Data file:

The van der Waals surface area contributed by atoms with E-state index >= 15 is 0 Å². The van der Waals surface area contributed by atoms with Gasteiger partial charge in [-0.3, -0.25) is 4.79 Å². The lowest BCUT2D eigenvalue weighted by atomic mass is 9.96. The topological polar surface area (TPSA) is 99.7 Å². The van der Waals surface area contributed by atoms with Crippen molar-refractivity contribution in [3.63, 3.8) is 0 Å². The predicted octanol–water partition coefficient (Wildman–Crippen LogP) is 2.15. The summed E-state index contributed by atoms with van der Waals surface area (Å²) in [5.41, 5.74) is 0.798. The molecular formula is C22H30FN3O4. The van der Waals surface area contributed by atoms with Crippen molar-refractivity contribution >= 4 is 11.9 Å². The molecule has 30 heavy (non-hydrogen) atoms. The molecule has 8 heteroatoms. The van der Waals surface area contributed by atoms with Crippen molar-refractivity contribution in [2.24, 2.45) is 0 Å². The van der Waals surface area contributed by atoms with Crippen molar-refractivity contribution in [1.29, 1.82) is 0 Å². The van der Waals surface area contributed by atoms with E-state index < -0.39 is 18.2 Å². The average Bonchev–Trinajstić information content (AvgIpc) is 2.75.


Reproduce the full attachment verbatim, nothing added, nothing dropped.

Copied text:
The van der Waals surface area contributed by atoms with E-state index >= 15 is 0 Å². The van der Waals surface area contributed by atoms with Gasteiger partial charge in [-0.3, -0.25) is 4.79 Å². The lowest BCUT2D eigenvalue weighted by atomic mass is 9.96. The topological polar surface area (TPSA) is 99.7 Å². The van der Waals surface area contributed by atoms with Crippen molar-refractivity contribution in [3.63, 3.8) is 0 Å². The predicted octanol–water partition coefficient (Wildman–Crippen LogP) is 2.15. The summed E-state index contributed by atoms with van der Waals surface area (Å²) in [5.41, 5.74) is 0.798. The molecular formula is C22H30FN3O4. The van der Waals surface area contributed by atoms with Crippen molar-refractivity contribution >= 4 is 11.9 Å². The molecule has 30 heavy (non-hydrogen) atoms. The molecule has 8 heteroatoms. The van der Waals surface area contributed by atoms with Crippen molar-refractivity contribution in [2.24, 2.45) is 0 Å². The van der Waals surface area contributed by atoms with Crippen molar-refractivity contribution in [1.29, 1.82) is 0 Å². The van der Waals surface area contributed by atoms with E-state index < -0.39 is 18.2 Å². The average Bonchev–Trinajstić information content (AvgIpc) is 2.75.